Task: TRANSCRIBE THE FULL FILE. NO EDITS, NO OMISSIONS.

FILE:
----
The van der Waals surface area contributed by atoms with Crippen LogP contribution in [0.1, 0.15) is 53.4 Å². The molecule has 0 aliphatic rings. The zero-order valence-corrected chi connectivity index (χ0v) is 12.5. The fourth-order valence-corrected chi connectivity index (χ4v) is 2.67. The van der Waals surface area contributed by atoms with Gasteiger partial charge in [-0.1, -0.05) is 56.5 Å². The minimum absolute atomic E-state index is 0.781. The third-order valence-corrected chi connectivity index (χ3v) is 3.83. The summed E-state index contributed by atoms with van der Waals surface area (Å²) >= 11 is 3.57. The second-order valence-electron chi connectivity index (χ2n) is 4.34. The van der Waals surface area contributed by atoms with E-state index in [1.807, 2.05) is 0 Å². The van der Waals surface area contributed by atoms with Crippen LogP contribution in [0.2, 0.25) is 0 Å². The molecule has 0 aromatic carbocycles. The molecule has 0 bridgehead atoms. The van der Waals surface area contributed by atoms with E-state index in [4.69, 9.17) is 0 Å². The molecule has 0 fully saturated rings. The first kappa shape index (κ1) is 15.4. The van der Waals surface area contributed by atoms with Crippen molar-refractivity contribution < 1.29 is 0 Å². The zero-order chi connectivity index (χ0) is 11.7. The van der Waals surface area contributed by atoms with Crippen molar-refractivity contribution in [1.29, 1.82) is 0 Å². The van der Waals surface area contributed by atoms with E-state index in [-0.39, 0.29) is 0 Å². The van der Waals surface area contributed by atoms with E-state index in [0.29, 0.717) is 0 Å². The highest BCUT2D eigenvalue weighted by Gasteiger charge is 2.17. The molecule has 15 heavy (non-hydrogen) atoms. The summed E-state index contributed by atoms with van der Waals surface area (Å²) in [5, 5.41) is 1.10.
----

The van der Waals surface area contributed by atoms with Crippen LogP contribution in [0.1, 0.15) is 53.4 Å². The molecule has 0 aliphatic rings. The zero-order valence-corrected chi connectivity index (χ0v) is 12.5. The fourth-order valence-corrected chi connectivity index (χ4v) is 2.67. The van der Waals surface area contributed by atoms with Gasteiger partial charge in [-0.1, -0.05) is 56.5 Å². The minimum absolute atomic E-state index is 0.781. The third-order valence-corrected chi connectivity index (χ3v) is 3.83. The summed E-state index contributed by atoms with van der Waals surface area (Å²) >= 11 is 3.57. The second-order valence-electron chi connectivity index (χ2n) is 4.34. The van der Waals surface area contributed by atoms with E-state index in [1.807, 2.05) is 0 Å². The van der Waals surface area contributed by atoms with Crippen LogP contribution in [0.2, 0.25) is 0 Å². The molecule has 0 aromatic carbocycles. The molecule has 0 bridgehead atoms. The van der Waals surface area contributed by atoms with E-state index in [4.69, 9.17) is 0 Å². The molecule has 0 fully saturated rings. The first kappa shape index (κ1) is 15.4. The van der Waals surface area contributed by atoms with Crippen molar-refractivity contribution < 1.29 is 0 Å². The zero-order chi connectivity index (χ0) is 11.7. The van der Waals surface area contributed by atoms with Crippen molar-refractivity contribution in [1.29, 1.82) is 0 Å². The van der Waals surface area contributed by atoms with E-state index in [-0.39, 0.29) is 0 Å². The van der Waals surface area contributed by atoms with E-state index in [0.29, 0.717) is 0 Å². The highest BCUT2D eigenvalue weighted by Gasteiger charge is 2.17. The molecule has 15 heavy (non-hydrogen) atoms. The summed E-state index contributed by atoms with van der Waals surface area (Å²) in [5, 5.41) is 1.10.